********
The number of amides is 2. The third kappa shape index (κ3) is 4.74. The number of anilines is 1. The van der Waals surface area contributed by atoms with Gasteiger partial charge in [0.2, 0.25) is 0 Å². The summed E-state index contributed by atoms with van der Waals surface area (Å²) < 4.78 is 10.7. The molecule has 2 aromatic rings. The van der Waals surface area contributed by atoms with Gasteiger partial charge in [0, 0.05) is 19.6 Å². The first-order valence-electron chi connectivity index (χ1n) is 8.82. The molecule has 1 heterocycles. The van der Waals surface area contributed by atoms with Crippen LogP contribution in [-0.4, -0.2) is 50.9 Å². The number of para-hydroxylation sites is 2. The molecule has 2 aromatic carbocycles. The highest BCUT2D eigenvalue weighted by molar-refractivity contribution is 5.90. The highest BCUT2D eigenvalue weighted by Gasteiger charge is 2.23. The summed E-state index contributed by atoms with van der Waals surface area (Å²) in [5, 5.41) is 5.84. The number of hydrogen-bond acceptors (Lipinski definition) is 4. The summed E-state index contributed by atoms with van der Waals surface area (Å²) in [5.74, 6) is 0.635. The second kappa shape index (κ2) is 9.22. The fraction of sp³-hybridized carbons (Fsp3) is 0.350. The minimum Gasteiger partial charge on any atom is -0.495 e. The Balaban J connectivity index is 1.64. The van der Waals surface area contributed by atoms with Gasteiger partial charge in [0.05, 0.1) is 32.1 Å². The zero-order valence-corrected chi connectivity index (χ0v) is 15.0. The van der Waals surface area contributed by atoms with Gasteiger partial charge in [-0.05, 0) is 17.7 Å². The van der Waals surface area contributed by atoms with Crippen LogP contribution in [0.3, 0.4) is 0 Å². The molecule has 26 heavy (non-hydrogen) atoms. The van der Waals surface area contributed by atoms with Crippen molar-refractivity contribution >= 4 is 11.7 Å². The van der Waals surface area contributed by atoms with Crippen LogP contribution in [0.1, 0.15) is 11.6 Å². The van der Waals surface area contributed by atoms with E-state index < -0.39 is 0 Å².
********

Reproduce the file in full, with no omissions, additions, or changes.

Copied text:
The number of amides is 2. The third kappa shape index (κ3) is 4.74. The number of anilines is 1. The van der Waals surface area contributed by atoms with Gasteiger partial charge in [0.2, 0.25) is 0 Å². The summed E-state index contributed by atoms with van der Waals surface area (Å²) < 4.78 is 10.7. The molecule has 2 aromatic rings. The van der Waals surface area contributed by atoms with Gasteiger partial charge in [0, 0.05) is 19.6 Å². The first-order valence-electron chi connectivity index (χ1n) is 8.82. The molecule has 1 heterocycles. The van der Waals surface area contributed by atoms with Crippen LogP contribution in [-0.4, -0.2) is 50.9 Å². The number of para-hydroxylation sites is 2. The molecule has 2 aromatic carbocycles. The highest BCUT2D eigenvalue weighted by molar-refractivity contribution is 5.90. The highest BCUT2D eigenvalue weighted by Gasteiger charge is 2.23. The summed E-state index contributed by atoms with van der Waals surface area (Å²) in [5, 5.41) is 5.84. The number of hydrogen-bond acceptors (Lipinski definition) is 4. The summed E-state index contributed by atoms with van der Waals surface area (Å²) in [5.74, 6) is 0.635. The second kappa shape index (κ2) is 9.22. The fraction of sp³-hybridized carbons (Fsp3) is 0.350. The minimum Gasteiger partial charge on any atom is -0.495 e. The Balaban J connectivity index is 1.64. The van der Waals surface area contributed by atoms with Gasteiger partial charge in [0.05, 0.1) is 32.1 Å². The zero-order valence-corrected chi connectivity index (χ0v) is 15.0. The van der Waals surface area contributed by atoms with Gasteiger partial charge in [-0.05, 0) is 17.7 Å². The van der Waals surface area contributed by atoms with Crippen LogP contribution in [0.3, 0.4) is 0 Å². The molecule has 26 heavy (non-hydrogen) atoms. The van der Waals surface area contributed by atoms with Crippen molar-refractivity contribution >= 4 is 11.7 Å². The van der Waals surface area contributed by atoms with Crippen LogP contribution in [0.1, 0.15) is 11.6 Å². The van der Waals surface area contributed by atoms with E-state index < -0.39 is 0 Å².